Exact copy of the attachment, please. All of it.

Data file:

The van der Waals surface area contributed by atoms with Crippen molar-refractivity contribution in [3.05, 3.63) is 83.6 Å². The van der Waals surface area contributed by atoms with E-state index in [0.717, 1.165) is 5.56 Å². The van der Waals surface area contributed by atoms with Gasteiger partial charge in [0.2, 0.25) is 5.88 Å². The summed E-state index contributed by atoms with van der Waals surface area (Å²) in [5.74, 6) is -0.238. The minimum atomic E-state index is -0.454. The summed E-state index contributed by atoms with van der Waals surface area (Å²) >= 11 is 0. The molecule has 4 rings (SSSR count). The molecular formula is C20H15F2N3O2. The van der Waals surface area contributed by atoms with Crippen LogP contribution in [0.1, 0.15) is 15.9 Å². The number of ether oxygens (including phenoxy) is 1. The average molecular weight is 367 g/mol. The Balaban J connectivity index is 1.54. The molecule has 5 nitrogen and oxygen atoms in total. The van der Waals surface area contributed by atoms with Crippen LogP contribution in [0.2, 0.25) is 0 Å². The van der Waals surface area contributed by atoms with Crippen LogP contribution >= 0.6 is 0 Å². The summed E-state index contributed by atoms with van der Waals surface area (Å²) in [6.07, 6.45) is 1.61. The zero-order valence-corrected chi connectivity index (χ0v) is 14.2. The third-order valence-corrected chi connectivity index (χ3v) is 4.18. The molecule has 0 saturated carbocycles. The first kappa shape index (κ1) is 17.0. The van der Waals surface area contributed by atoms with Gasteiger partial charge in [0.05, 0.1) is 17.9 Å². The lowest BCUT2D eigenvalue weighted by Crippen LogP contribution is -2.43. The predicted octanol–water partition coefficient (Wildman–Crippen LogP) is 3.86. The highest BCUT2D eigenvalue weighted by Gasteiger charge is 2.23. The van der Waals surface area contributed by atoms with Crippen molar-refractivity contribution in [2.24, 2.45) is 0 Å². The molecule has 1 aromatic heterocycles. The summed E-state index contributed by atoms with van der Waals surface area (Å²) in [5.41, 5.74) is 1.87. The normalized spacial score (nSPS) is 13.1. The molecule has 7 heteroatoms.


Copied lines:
The van der Waals surface area contributed by atoms with Crippen molar-refractivity contribution in [3.05, 3.63) is 83.6 Å². The van der Waals surface area contributed by atoms with E-state index in [0.717, 1.165) is 5.56 Å². The van der Waals surface area contributed by atoms with Gasteiger partial charge in [0.2, 0.25) is 5.88 Å². The summed E-state index contributed by atoms with van der Waals surface area (Å²) in [5.74, 6) is -0.238. The minimum atomic E-state index is -0.454. The summed E-state index contributed by atoms with van der Waals surface area (Å²) >= 11 is 0. The molecule has 4 rings (SSSR count). The molecular formula is C20H15F2N3O2. The van der Waals surface area contributed by atoms with Crippen LogP contribution in [0.1, 0.15) is 15.9 Å². The number of ether oxygens (including phenoxy) is 1. The average molecular weight is 367 g/mol. The Balaban J connectivity index is 1.54. The molecule has 5 nitrogen and oxygen atoms in total. The van der Waals surface area contributed by atoms with Crippen LogP contribution in [0.2, 0.25) is 0 Å². The van der Waals surface area contributed by atoms with Crippen LogP contribution >= 0.6 is 0 Å². The summed E-state index contributed by atoms with van der Waals surface area (Å²) in [6.07, 6.45) is 1.61. The zero-order valence-corrected chi connectivity index (χ0v) is 14.2. The third-order valence-corrected chi connectivity index (χ3v) is 4.18. The molecule has 0 saturated carbocycles. The first kappa shape index (κ1) is 17.0. The van der Waals surface area contributed by atoms with Gasteiger partial charge in [0.05, 0.1) is 17.9 Å². The lowest BCUT2D eigenvalue weighted by Crippen LogP contribution is -2.43. The predicted octanol–water partition coefficient (Wildman–Crippen LogP) is 3.86. The highest BCUT2D eigenvalue weighted by Gasteiger charge is 2.23. The van der Waals surface area contributed by atoms with Crippen molar-refractivity contribution in [2.24, 2.45) is 0 Å². The molecule has 1 aromatic heterocycles. The summed E-state index contributed by atoms with van der Waals surface area (Å²) in [5.41, 5.74) is 1.87. The normalized spacial score (nSPS) is 13.1. The molecule has 7 heteroatoms.